Flying from Munich to Paris? Or Madrid to Amsterdam? Then, in theory, you no longer need to go through immigration controls. Technically, you don't even need your passport for most of the journey.
Since March 26, seven of the 15 European Union countries have been participating in an exercise in integration, allowing travelers between any of those countries to cross borders on land without stopping to show passports and to use lines at airports without showing identification, as if they were on domestic flights.
The idea is to advance the freedom of movement between the various European states, but it has its down side: To get into the seven so-called Schengen states -- named for a town in Luxembourg where the agreement was signed 10 years ago -- travelers have to submit to even more rigorous controls than before, to ensure that they do not appear on a computerized list of criminals and prohibited immigrants.
The new rules do not make that much difference for American travelers entering Europe: The United States already had reciprocal visa agreements with all seven of the Schengen group -- Belgium, France, Germany, Luxembourg, the Netherlands, Portugal and Spain -- and European immigration officials maintain that the new controls are not time-consuming.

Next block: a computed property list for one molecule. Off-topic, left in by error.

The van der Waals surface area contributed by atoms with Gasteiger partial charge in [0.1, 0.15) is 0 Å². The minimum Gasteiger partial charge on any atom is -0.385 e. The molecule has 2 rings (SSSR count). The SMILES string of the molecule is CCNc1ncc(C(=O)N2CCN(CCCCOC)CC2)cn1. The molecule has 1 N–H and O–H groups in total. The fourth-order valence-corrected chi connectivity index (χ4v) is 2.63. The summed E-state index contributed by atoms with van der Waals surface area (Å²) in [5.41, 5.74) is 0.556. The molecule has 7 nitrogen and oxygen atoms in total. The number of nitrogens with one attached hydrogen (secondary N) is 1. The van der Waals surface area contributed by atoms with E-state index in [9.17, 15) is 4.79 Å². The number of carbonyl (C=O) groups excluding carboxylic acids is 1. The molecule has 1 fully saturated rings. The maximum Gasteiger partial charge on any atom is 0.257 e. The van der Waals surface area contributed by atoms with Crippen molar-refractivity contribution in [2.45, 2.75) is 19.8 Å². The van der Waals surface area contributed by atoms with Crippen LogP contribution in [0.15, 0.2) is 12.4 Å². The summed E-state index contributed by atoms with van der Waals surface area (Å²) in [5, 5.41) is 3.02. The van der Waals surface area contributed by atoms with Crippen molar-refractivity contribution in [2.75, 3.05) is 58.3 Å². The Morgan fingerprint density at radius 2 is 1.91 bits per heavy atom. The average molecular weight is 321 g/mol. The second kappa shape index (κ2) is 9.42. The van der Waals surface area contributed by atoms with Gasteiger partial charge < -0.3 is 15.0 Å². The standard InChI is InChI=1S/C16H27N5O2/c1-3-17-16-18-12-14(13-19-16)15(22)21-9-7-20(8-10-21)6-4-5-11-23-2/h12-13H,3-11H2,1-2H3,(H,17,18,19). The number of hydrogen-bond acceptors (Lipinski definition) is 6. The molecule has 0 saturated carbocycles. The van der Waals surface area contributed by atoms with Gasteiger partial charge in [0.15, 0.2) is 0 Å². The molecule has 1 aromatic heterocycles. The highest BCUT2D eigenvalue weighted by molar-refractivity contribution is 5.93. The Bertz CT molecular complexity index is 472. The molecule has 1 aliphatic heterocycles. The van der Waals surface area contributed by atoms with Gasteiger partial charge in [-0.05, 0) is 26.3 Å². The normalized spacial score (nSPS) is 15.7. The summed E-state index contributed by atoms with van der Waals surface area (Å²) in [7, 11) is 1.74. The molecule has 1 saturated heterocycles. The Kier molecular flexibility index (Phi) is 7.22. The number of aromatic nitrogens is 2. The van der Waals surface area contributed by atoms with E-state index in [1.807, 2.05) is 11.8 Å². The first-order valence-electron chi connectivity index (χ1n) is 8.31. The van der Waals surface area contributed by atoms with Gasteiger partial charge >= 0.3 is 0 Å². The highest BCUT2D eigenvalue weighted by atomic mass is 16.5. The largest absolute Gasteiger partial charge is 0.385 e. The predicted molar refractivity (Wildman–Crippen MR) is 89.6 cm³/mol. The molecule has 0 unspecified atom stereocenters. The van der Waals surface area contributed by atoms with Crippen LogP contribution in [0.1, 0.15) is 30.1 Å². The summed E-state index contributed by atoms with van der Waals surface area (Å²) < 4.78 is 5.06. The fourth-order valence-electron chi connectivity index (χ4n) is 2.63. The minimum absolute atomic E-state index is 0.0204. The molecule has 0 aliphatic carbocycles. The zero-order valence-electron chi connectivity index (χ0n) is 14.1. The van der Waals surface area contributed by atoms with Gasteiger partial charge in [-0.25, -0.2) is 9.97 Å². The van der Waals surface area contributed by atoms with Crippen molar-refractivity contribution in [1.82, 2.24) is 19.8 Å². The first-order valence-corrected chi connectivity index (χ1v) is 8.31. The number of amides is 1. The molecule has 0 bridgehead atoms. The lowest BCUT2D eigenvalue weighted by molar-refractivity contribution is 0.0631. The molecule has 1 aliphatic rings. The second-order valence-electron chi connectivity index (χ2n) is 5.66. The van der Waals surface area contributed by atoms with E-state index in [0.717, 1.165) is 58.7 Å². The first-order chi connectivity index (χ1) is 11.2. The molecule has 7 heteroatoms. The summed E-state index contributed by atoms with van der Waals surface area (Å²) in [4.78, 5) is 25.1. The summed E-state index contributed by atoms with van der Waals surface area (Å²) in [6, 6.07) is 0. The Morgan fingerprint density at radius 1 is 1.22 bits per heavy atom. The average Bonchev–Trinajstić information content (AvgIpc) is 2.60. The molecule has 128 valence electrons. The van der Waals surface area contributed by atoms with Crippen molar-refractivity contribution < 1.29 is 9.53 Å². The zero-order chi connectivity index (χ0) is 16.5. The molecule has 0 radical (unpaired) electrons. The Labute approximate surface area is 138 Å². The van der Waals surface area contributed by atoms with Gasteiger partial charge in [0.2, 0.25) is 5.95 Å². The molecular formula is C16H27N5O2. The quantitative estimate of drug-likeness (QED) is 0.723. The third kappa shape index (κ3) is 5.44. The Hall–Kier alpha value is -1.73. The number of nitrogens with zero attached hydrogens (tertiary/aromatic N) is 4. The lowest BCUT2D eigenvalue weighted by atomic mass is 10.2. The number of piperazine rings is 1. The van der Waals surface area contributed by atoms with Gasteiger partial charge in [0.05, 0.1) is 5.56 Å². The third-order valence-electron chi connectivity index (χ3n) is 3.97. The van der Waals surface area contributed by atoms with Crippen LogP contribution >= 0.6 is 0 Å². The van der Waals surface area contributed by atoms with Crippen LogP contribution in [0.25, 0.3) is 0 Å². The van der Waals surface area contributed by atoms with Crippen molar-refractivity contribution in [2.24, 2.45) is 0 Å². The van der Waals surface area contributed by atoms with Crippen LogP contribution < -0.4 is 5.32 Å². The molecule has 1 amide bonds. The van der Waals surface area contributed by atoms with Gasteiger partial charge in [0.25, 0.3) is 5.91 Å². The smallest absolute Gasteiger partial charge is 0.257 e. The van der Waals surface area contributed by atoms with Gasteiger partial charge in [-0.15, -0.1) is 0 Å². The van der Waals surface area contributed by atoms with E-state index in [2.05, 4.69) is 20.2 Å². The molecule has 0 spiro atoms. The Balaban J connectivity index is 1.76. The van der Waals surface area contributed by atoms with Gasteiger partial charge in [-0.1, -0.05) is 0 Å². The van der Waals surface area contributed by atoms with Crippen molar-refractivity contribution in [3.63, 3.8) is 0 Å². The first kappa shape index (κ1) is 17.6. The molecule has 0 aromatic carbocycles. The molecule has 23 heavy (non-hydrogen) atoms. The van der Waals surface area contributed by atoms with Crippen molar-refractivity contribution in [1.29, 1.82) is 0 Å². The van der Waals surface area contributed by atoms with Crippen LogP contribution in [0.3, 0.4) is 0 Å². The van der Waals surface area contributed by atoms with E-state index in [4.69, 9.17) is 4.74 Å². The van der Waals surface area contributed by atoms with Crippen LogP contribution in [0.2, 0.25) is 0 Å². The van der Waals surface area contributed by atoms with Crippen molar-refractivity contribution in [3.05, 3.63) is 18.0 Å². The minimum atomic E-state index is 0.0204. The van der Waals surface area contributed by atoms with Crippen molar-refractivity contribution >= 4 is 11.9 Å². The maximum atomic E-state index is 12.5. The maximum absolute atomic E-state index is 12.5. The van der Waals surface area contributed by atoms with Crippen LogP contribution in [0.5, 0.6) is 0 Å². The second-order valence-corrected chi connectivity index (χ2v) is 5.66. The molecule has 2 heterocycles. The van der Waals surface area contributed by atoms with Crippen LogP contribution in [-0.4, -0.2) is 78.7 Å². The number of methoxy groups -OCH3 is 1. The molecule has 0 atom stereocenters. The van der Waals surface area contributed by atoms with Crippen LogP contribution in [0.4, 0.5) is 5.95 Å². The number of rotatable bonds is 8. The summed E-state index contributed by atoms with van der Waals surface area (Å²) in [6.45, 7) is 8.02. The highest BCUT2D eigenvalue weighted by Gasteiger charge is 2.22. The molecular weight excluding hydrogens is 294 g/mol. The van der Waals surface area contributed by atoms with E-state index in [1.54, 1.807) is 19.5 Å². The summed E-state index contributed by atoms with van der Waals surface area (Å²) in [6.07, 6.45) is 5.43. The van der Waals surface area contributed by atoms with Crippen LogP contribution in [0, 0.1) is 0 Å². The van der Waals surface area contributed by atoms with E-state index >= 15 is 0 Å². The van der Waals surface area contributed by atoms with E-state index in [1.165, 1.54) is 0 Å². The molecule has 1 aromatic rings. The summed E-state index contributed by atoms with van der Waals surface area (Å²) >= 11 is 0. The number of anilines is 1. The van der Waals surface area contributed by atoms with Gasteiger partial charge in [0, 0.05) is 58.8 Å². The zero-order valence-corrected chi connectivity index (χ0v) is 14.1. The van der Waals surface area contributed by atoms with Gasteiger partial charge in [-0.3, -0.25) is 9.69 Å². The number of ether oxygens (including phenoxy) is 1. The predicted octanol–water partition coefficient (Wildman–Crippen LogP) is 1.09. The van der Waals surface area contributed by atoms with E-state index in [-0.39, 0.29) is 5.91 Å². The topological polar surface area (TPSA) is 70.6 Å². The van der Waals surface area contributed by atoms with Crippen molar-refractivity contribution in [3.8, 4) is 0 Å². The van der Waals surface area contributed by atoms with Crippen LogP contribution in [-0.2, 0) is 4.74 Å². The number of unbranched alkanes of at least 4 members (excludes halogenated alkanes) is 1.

Indeed, said Paul Fritsch, a spokesman for the United States Consulate in Bonn, since the new procedures were introduced, there have been no reports of major delays specifically affecting Americans. In fact, he said, the removal of immigration controls between the seven countries and the dismantling of highway border posts has removed one more choke point for travelers in Europe.
The new system is not as liberating as it may first appear, however, particularly for Third World travelers, who will most certainly have a harder time securing entry visas for any one of the Schengen countries than they did in the past.
Even within the seven countries, traveling from one to another is not like taking a flight from New York to Chicago or Miami. Airlines may still check the name on a ticket against a passport. Authorities in some countries, notably France, are fully entitled to ask foreigners (and their own nationals) to prove their identity at any time, so Americans should keep their passports with them.